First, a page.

A $1 million pickle: Cities in area stand to lose $1 million in state cutsAlexandria stands to lose $661,124 – 6.5 percent of its total budget – if the latest budget proposal from the Minnesota Legislature is enacted.
By: Al Edenloff, Alexandria Echo Press
Alexandria stands to lose $661,124 – 6.5 percent of its total budget – if the latest budget proposal from the Minnesota Legislature is enacted.
House Republican leaders announced the plan Tuesday as part of an effort to plug the state’s $6.2 billion budget deficit.
The plan leans heavily on reducing the amount of Local Government Aid (LGA) and Market Value Homestead Credit (MVHC) that cities expect to receive from the state this July.
When contacted by the newspaper and told what the proposal’s impact would be on Alexandria dollar-wise, Mayor Dan Ness had a three-word response: “That’s pretty ugly.”
The $661,124 Alexandria could lose amounts to about 13 percent of the revenue it expects to take in this year.
Other cities throughout the state would be in a similar pickle. Combined, 14 cities in the Douglas County area would be confronting more than $1 million in cuts (see chart).
Ness said the city will soon begin working on a “Plan B” in the event the proposal is approved. He added that the plan will be subject to intense lobbying pressure over the “unfairness” it presents to cities already reeling from budget cuts.
“That money was certified to us,” the mayor said. “We should receive it. We took their [the Legislature’s] word at face value and budgeted for it.”
What could the cuts mean for Alexandria residents?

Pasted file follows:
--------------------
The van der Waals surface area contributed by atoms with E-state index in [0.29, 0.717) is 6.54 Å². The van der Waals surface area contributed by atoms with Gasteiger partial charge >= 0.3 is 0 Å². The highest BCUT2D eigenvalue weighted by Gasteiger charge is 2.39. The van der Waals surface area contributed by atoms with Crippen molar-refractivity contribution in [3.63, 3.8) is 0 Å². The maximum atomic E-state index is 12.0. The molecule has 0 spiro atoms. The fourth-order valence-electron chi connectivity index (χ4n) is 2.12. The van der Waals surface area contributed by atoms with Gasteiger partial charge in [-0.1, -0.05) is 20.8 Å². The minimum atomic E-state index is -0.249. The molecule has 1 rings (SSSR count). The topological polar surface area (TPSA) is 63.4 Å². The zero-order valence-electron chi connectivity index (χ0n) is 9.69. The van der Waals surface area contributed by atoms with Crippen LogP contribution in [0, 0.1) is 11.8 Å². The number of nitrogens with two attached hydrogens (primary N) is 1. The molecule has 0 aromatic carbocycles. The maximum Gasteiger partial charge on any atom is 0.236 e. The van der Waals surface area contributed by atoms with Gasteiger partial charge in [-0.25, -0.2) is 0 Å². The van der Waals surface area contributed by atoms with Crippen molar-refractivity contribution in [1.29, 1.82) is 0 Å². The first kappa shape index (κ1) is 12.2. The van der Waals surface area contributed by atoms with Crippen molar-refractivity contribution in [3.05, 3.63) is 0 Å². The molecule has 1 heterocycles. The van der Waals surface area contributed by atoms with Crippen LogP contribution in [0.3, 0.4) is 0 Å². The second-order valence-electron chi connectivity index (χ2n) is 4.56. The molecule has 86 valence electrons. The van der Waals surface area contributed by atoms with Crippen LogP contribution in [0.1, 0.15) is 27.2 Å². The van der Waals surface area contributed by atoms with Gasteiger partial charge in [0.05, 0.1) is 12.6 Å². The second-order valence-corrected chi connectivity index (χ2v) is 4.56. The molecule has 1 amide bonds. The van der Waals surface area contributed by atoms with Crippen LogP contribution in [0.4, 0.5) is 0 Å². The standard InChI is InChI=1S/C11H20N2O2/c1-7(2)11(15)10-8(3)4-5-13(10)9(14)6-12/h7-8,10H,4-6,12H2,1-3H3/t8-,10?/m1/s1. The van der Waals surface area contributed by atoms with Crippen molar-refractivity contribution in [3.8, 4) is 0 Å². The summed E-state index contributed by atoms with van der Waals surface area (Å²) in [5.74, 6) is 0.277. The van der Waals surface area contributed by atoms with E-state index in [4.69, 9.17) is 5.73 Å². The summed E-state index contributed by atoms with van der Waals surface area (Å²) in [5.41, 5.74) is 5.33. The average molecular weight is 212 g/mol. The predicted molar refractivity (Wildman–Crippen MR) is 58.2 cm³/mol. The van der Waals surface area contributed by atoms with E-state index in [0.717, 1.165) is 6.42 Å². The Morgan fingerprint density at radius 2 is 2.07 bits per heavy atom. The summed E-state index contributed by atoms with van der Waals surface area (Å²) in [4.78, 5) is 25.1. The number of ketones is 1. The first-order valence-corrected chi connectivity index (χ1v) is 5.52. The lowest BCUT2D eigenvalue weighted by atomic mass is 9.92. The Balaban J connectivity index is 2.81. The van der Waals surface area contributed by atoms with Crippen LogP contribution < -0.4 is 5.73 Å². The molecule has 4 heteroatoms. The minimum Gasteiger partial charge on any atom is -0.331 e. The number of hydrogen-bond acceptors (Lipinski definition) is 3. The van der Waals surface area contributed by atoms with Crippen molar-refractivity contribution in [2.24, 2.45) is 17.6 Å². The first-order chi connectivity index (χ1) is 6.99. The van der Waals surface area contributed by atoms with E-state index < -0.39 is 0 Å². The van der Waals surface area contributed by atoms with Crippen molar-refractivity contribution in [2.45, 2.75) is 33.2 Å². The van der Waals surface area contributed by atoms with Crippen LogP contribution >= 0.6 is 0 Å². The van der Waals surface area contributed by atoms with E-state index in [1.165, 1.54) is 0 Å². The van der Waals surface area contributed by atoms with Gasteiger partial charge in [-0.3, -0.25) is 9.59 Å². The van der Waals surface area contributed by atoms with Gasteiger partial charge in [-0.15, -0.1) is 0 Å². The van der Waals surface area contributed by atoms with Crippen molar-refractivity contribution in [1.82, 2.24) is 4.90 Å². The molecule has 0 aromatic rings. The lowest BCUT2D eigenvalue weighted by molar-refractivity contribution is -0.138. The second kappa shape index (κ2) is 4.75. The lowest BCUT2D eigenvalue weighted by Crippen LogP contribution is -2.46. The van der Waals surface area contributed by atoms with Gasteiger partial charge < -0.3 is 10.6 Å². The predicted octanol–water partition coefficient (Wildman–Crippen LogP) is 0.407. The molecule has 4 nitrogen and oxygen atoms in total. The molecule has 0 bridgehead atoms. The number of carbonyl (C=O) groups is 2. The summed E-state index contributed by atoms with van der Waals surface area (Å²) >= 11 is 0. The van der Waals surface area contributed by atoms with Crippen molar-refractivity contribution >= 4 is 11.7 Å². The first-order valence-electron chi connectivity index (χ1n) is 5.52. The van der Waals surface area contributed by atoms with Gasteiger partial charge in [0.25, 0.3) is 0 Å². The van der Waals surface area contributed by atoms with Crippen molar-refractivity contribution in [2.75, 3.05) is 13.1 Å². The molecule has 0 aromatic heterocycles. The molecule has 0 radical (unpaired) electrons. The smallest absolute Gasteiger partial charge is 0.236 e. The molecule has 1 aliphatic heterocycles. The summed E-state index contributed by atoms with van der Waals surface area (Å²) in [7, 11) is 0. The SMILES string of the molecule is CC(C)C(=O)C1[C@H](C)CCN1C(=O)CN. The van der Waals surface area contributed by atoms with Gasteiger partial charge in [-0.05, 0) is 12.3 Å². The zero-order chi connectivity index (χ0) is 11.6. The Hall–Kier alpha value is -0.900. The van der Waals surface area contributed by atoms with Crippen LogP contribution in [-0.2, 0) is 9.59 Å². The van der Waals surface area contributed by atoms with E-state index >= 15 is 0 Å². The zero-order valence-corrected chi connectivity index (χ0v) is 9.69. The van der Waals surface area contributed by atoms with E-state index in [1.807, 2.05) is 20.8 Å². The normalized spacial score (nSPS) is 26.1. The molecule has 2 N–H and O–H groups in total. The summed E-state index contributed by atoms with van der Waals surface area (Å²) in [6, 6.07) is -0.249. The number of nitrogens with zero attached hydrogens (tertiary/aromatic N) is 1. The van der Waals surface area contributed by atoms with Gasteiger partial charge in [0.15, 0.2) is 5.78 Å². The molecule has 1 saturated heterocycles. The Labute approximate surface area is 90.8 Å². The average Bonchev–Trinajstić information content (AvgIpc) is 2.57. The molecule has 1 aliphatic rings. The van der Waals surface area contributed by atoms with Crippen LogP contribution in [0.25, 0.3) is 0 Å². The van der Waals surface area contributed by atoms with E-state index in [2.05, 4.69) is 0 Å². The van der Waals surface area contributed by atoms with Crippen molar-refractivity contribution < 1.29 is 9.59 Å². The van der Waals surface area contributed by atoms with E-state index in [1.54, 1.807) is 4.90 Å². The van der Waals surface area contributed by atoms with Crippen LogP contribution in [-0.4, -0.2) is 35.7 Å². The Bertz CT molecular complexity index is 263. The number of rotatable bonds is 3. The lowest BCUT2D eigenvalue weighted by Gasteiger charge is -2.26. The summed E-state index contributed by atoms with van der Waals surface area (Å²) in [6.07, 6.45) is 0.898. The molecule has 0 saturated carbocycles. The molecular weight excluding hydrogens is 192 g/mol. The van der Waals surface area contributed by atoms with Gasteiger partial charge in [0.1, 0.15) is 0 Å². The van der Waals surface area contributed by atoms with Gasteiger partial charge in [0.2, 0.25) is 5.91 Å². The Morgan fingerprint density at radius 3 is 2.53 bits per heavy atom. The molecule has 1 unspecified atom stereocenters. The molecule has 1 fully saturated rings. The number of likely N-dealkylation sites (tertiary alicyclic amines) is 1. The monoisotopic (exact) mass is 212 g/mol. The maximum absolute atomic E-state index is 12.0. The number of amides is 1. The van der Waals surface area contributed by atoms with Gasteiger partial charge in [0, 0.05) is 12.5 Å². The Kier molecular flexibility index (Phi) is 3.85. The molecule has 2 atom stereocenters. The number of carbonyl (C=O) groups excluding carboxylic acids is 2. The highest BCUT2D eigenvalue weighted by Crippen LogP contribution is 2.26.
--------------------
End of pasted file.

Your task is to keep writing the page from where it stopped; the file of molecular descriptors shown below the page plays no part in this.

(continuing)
Ness said the city wouldn’t lay off police officers or take other drastic measures.
It may, however, reduce the hours the warming house at the city skating rink is open, let the grass grow a little longer at city parks or ask residents to “adopt a park” to cut down on maintenance expenses.
Another likely victim to the budget axe will be the capital improvement fund – money the city sets aside every year for equipment upgrades, special street work and other projects.
The city increased it capital improvement funds from $38,844 in 2010 to $250,000 in 2011. The projects, which also hinge on state and federal funds, include a new plow at the airport ($150,000); a new firetruck ($450,000); resurfacing Rosewood Lane ($350,000); replacing restrooms at Dean Melton/Fillmore Park ($85,000); a new state-required digital radio communication system (ARMER) at the police station ($75,000); and a phase three water extension project in a newly annexed area ($2.56 million). The dollar amounts listed include state and federal contributions.
Ness said that reducing capital expenditures is one of the “less painful” options the city will consider.
One possibility that could save some cities from making deep cuts is the Legislature may change the LGA formula, basing it more on need.
Smaller, rural cities like Alexandria have more leverage at the Legislature this year, Ness noted. For the first time in many years, a majority of the legislators are from rural areas, not the metro.
Ness said this rural coalition should wield enough power to force property-rich metro area cities like Edina and Minnetonka to shoulder more of the state’s budget burdens.
But it won’t come without a fight, the mayor predicted. “We could be looking at a range war between rural and metro,” he said.
Small, rural cities have repeatedly taken the brunt of the state budget cuts for too long, Ness said.
“We’re getting tired of getting stuck for the drinks,” Ness said.